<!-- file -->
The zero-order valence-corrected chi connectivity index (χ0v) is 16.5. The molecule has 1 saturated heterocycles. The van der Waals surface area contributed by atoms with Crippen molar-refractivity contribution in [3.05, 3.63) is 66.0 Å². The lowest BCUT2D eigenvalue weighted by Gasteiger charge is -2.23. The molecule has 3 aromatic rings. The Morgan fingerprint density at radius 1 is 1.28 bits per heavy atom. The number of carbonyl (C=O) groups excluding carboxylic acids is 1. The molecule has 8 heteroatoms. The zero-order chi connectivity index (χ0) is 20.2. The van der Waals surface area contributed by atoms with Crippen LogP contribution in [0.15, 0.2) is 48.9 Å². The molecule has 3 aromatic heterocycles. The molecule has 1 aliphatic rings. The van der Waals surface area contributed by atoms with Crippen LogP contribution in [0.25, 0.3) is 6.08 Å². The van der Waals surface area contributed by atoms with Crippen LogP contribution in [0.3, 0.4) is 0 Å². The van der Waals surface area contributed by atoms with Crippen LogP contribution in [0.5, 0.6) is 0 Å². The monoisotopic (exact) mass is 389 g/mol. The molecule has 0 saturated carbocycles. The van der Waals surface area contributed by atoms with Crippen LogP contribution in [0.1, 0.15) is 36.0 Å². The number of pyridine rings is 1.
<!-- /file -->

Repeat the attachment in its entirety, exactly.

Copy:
The zero-order valence-corrected chi connectivity index (χ0v) is 16.5. The molecule has 1 saturated heterocycles. The van der Waals surface area contributed by atoms with Crippen molar-refractivity contribution in [3.05, 3.63) is 66.0 Å². The lowest BCUT2D eigenvalue weighted by Gasteiger charge is -2.23. The molecule has 3 aromatic rings. The Morgan fingerprint density at radius 1 is 1.28 bits per heavy atom. The number of carbonyl (C=O) groups excluding carboxylic acids is 1. The molecule has 8 heteroatoms. The zero-order chi connectivity index (χ0) is 20.2. The van der Waals surface area contributed by atoms with Crippen LogP contribution in [0.15, 0.2) is 48.9 Å². The molecule has 3 aromatic heterocycles. The molecule has 1 aliphatic rings. The van der Waals surface area contributed by atoms with Crippen LogP contribution in [0.25, 0.3) is 6.08 Å². The van der Waals surface area contributed by atoms with Crippen LogP contribution in [0.3, 0.4) is 0 Å². The van der Waals surface area contributed by atoms with Crippen LogP contribution in [0.5, 0.6) is 0 Å². The monoisotopic (exact) mass is 389 g/mol. The molecule has 0 saturated carbocycles. The van der Waals surface area contributed by atoms with Crippen LogP contribution in [0.1, 0.15) is 36.0 Å². The number of pyridine rings is 1.